tomatoes hate cucumbers: secrets of companion planting
Originally seen on theHomestead.Guru
Did you know that tomatoes hate cucumbers? Consider companion planting…
While they might taste great together in a salad, tomato plants dislike growing in close proximity to any member of the cucurbit family, which includes cucumbers.
Tomatoes love carrots and basil, however – so planting these together will actually make them each grow more vigorously!
The idea that some plants and plant families are ‘friends’ with others and grow better together is called companion planting, and it’s been around since the dawn of food cultivation.
Planting your veggies in neat rows with labels is satisfying to the eye, and easier to harvest.
However, when we look to nature, we don’t see monotonous rows anywhere, nor do plants all grow clumped up in groups of the same thing together.
Mimicking nature’s biodiversity might make your garden look messy, but it’s been proven to help each plant to grow better. Plants in a polyculture are more resilient and tend to have fewer losses from insects or disease.
Things like carrots, dill, parsley, and parsnip will attract praying mantises, ladybugs, and spiders. These predator species of insects feast on the bugs who like to ruin your tomatoes, so it’s a win-win for the tomatoes (and you)!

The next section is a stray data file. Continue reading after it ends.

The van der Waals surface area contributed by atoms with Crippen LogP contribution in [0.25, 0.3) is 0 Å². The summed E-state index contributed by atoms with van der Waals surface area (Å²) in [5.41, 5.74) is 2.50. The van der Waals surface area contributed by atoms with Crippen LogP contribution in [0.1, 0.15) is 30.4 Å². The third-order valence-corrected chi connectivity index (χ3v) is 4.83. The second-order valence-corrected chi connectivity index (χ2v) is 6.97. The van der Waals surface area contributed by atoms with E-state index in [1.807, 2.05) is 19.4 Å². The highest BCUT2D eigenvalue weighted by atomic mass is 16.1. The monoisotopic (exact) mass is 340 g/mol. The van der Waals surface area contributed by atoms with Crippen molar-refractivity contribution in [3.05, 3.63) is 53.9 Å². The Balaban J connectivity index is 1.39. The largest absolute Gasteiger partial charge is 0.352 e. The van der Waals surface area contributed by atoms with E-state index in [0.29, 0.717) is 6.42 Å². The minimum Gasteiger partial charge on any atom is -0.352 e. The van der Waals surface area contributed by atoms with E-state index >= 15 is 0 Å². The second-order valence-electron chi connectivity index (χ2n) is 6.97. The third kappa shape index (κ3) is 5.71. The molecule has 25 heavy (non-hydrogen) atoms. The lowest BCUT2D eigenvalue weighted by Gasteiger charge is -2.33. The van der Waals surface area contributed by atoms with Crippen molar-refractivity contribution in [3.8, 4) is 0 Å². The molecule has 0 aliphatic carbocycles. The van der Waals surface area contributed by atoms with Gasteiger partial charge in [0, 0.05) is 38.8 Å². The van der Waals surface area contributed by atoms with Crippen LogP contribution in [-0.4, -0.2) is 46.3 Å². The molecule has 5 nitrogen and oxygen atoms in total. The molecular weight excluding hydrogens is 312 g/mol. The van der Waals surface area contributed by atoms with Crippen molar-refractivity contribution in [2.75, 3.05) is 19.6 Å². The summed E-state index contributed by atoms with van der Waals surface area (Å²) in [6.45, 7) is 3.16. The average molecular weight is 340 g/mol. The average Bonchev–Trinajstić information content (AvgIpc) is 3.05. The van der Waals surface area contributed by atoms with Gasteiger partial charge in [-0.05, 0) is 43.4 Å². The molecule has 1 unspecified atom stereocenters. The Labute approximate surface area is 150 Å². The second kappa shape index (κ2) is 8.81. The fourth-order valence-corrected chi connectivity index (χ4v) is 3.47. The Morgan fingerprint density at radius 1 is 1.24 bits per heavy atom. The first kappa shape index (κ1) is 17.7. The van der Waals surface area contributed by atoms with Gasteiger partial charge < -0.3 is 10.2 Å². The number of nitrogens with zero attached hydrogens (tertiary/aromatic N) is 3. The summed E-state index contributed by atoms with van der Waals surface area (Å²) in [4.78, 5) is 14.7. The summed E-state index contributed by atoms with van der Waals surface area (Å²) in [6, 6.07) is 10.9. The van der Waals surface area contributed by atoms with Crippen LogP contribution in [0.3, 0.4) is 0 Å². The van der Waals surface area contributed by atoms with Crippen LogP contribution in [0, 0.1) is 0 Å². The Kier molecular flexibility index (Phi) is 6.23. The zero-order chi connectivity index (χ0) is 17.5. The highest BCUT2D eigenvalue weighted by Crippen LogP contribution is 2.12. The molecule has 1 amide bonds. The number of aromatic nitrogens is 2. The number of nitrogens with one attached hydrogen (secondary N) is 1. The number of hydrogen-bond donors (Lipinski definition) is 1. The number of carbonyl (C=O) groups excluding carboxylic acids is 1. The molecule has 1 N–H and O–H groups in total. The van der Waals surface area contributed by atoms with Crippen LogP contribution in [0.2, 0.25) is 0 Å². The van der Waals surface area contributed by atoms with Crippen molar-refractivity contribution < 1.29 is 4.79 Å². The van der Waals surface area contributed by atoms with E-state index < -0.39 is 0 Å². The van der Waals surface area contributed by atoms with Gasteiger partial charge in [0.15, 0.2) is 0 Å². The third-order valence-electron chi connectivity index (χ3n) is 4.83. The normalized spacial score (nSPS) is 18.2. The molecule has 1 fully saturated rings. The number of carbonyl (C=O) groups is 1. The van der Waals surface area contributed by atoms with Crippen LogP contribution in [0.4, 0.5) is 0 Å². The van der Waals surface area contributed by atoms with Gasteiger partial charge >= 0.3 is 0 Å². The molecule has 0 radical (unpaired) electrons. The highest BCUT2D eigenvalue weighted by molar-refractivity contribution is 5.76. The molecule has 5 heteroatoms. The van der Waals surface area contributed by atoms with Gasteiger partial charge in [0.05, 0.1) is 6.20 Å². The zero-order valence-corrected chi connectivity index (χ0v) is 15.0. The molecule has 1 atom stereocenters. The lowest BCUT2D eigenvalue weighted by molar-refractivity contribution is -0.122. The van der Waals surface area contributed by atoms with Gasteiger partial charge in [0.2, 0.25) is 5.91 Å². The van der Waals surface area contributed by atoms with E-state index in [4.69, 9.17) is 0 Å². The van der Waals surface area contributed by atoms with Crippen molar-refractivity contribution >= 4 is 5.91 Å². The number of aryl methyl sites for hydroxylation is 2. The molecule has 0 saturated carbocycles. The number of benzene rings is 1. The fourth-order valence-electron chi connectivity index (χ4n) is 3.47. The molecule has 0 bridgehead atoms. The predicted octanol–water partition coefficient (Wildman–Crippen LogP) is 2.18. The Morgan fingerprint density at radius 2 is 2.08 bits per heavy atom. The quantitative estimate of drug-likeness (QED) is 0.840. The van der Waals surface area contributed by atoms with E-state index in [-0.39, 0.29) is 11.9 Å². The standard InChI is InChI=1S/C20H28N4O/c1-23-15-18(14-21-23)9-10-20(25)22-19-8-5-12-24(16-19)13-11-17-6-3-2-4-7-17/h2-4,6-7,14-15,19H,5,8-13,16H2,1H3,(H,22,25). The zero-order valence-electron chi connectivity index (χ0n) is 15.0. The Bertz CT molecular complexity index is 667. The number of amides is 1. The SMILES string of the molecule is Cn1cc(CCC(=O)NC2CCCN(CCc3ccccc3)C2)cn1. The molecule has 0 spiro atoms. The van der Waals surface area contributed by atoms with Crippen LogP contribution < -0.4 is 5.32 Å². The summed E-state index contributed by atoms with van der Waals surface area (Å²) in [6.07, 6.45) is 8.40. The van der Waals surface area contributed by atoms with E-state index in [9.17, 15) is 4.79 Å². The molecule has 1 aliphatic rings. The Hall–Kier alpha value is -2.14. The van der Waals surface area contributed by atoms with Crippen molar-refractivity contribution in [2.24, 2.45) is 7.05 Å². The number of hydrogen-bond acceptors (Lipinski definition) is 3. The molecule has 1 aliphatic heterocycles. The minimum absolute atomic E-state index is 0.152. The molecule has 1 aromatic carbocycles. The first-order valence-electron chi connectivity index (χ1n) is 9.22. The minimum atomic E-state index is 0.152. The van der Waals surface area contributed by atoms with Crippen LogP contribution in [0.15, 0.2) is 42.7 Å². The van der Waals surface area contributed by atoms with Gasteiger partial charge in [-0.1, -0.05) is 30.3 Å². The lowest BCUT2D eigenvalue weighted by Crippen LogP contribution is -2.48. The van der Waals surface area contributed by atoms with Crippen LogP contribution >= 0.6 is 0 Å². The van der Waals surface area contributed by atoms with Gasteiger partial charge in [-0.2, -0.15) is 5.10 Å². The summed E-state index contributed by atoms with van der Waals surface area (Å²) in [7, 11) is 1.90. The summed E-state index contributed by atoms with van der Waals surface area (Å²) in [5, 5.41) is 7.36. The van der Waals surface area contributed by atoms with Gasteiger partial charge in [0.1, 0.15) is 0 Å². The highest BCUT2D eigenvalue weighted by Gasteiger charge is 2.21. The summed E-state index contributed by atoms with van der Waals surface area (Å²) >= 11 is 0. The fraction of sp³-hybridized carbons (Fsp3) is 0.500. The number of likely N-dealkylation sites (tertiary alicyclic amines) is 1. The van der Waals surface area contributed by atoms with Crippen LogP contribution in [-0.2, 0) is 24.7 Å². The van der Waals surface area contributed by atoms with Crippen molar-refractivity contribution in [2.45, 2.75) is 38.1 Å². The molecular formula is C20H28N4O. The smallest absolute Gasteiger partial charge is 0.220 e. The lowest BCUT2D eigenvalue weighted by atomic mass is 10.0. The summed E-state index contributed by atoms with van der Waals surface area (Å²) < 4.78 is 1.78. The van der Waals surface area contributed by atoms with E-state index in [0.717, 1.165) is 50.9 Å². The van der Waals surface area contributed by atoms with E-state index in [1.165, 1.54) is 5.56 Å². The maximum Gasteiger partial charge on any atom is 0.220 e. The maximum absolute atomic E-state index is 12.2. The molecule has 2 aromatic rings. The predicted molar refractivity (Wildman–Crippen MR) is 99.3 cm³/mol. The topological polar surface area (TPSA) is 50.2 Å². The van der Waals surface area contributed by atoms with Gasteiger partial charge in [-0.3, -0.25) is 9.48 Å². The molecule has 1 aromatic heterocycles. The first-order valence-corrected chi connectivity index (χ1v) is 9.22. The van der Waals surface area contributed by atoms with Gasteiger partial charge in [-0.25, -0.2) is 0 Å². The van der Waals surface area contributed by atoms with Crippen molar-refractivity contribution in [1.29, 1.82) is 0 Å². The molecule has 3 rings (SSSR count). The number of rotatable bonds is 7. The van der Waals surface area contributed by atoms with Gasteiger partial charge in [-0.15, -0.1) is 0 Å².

This is also why it’s a great idea to interplant flowers with your vegetable plants–particularly marigolds and nasturtiums.
These flowers will attract and feed beneficial pollinator insects, which will increase the fruit-set of many squashes, peas, cucumbers, tomatoes, and other veggies. Nasturtiums are edible flowers and look lovely in salads, and their nutritious root, called mashua, used to be a staple crop in South American regions.
Finally, some plants simply don’t get along, and won’t do well when they’re forced to share root space. Peppers and beans don’t like being next to each other, nor do potatoes and tomatoes (both members of the nightshade family).
Peas prefer being far away from onions, and lettuces do not like to be near broccoli plants.
There are several books that provide lists of plants that grow well together as garden friends.
These are the two books I have on my own shelf:
Carrots Love Tomatoes: Secrets of Companion Planting for Successful Gardening, by Louise Riotte
Great Garden Companions: A Companion-Planting System for a Beautiful, Chemical-Free Vegetable Garden, by Sally Jean Cunningham
Companion planting is not new, and is mentioned in the Old Farmer’s Almanac.
The native Americans used companion planting when they planted the ‘three sisters’ together: beans, corn, and squash.
Corn grows tall, providing something for the climbing bean plants to cling to as they grow, and both provide shade for the sprawling, tender squash, whose large leaves often scorch in direct sunlight. Additonally, the beans fix nitrogen in the soil, which benefits all three sister plants.
Are you using companion planting in your own garden?
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